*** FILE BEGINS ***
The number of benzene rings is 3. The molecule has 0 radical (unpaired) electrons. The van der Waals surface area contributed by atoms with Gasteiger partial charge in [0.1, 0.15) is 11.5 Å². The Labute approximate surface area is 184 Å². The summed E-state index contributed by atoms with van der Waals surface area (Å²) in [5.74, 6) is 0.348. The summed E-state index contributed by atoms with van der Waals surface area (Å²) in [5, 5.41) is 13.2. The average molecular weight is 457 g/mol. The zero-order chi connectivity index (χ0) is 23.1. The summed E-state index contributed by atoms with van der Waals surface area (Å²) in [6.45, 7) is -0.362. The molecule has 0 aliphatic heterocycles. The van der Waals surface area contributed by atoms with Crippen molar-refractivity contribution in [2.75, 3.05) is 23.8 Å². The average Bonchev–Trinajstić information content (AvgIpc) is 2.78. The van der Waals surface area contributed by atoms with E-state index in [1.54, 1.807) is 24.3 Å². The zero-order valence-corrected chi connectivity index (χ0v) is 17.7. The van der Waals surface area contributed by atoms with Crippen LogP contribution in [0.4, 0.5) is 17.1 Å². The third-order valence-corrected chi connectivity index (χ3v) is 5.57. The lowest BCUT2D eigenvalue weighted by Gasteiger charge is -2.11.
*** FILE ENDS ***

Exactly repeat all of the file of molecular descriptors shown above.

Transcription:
The number of benzene rings is 3. The molecule has 0 radical (unpaired) electrons. The van der Waals surface area contributed by atoms with Gasteiger partial charge in [0.1, 0.15) is 11.5 Å². The Labute approximate surface area is 184 Å². The summed E-state index contributed by atoms with van der Waals surface area (Å²) in [5.74, 6) is 0.348. The summed E-state index contributed by atoms with van der Waals surface area (Å²) in [5, 5.41) is 13.2. The average molecular weight is 457 g/mol. The zero-order chi connectivity index (χ0) is 23.1. The summed E-state index contributed by atoms with van der Waals surface area (Å²) in [6.45, 7) is -0.362. The molecule has 0 aliphatic heterocycles. The van der Waals surface area contributed by atoms with Crippen molar-refractivity contribution in [2.75, 3.05) is 23.8 Å². The average Bonchev–Trinajstić information content (AvgIpc) is 2.78. The van der Waals surface area contributed by atoms with E-state index in [1.54, 1.807) is 24.3 Å². The zero-order valence-corrected chi connectivity index (χ0v) is 17.7. The van der Waals surface area contributed by atoms with Crippen LogP contribution in [0.4, 0.5) is 17.1 Å². The third-order valence-corrected chi connectivity index (χ3v) is 5.57. The lowest BCUT2D eigenvalue weighted by Gasteiger charge is -2.11.